Midlands productions

Published: 14 April 2019

There will be a half-term treat for children when Milkshake Live! puts on Milkshake Monkey’s Musical at Buxton Opera House on Monday.

Nick Hancock plays an insurance consultant whose attempt to sell a get-rich-quick scheme is interrupted by a bungling burglar in Octopus Soup! by Jack Milner and Mark Stevenson which is on the menu at Malvern Theatres from Monday until Saturday.

John Partridge and Charlie Stemp experience a Rough Crossing in Tom Stoppard’s play which sails into the Theatre Royal, Nottingham from Monday until Saturday.

Living House Theatre stages Come to Daddy, a “live-art mash-up of family history, art history and a show about the long, long journey to the here and now” which is inspired by the work of Tadeusz Kantor and other icons and has been created by Sammy Metcalfe and the company, at Lakeside Arts, Nottingham on Tuesday and Wednesday.

Shone Productions takes you over the rainbow in The Wizard Of Oz, featuring Barney Harwood as Scarecrow and Sapphire Elia as Dorothy, at Stafford Gatehouse Theatre on Wednesday.

Vicki Michelle, Josephine Partridge and Julie Coombe discuss the joys of being a 21st century woman in Hormonal Housewives at the Albany Theatre, Coventry on Wednesday.

Ballet Black performs a triple bill of Ingoma (Song), created by company dancer and choreographer Mthuthuzeli November, Martin Lawrance’s Pendulum and CLICK! By Sophie Laplane in Derngate, Northampton on Wednesday while on the Royal stage the world première of Mike Poulton’s version of Henrik Ibsen’s masterpiece Ghosts starring Penny Downie and directed by Lucy Bailey runs from Friday until Saturday 11 May.

Story Pocket Theatre takes David Baddiel’s “magical and wonderfully comic story” ANiMALCOLM the Musical to Nottingham Playhouse on Wednesday and mac Birmingham on Saturday and Sunday.

Patrick Lynch adapts and performs Tom Thumb in the MET Studio at Stafford Gatehouse Theatre on Thursday and Matt McGuinness’s debut show We Are What We Overcome which “sheds light on mental health with self-deprecating honesty and dark humour” can be seen in the MET Studio on Friday.

The Young REP gets to grips with Evan Placey’s reimagining of Robert Louis Stevenson's Jekyll and Hyde on the main stage at Birmingham REP from Thursday until Saturday 27 April while The Half God of Rainfall, a “contemporary epic that weaves poetry and storytelling in a majestic journey that transports us from a tiny village in south west Nigeria to Mount Olympus, to the further reaches of our galaxy and beyond”, continues in the REP Studio until Saturday.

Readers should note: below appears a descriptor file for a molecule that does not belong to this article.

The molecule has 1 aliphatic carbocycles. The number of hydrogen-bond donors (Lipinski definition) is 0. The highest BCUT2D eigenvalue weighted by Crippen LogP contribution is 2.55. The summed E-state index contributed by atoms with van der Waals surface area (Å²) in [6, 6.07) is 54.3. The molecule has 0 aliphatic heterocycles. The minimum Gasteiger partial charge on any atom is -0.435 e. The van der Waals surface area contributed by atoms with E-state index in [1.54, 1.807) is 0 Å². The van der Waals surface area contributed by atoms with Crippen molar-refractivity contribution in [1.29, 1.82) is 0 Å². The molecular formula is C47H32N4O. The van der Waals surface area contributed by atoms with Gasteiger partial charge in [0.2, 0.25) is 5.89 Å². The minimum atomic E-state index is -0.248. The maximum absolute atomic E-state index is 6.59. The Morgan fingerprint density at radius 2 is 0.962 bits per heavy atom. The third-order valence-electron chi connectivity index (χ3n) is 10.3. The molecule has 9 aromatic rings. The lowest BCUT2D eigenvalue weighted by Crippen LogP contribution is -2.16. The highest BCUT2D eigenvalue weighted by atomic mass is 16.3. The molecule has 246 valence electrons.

Children’s favourites Ben and Holly and their friends go on a musical adventure “packed full of games, songs and laughter” in Ben and Holly’s Little Kingdom at Wolverhampton Grand Theatre on Friday and Saturday.

Celebrating his 80th birthday by touring a new solo show, Ian McKellen on Stage visits the Belgrade Theatre, Coventry on Saturday.

Neil Duffield’s The Jungle Book, Derby Theatre’s first in-house production with fully integrated BSL signing, continues until Saturday.

A “moving drama of hope, dreams and close-knit communities amid endemic 19th century societal inequality”, Lizzie Nunnery’s 2007 play Intemperance continues at the New Vic, Newcastle-under-Lyme until Saturday.

The world première of Rona Munro’s adaptation of Louis de Bernieres’s Captain Corelli’s Mandolin continues at Curve, Leicester until Saturday.

Cameron Mackintosh’s production of Boublil and Schönberg’s musical Les Misérables continues at Birmingham Hippodrome until Saturday 11 May.

At the Royal Shakespeare Company in Stratford, a gender-swapped version of The Taming of the Shrew, set in a 1590s matriarchal England in which women hold all the power, and Kimberley Sykes’s “fierce, exhilarating version” of Shakespeare’s romantic comedy As You Like It both continue in the Royal Shakespeare Theatre until Saturday 31 August, while in the Swan Theatre, John Kani and Antony Sher perform in the world première of Kani’s play Kunene and the King which continues until Tuesday 23 April.

Steve Orme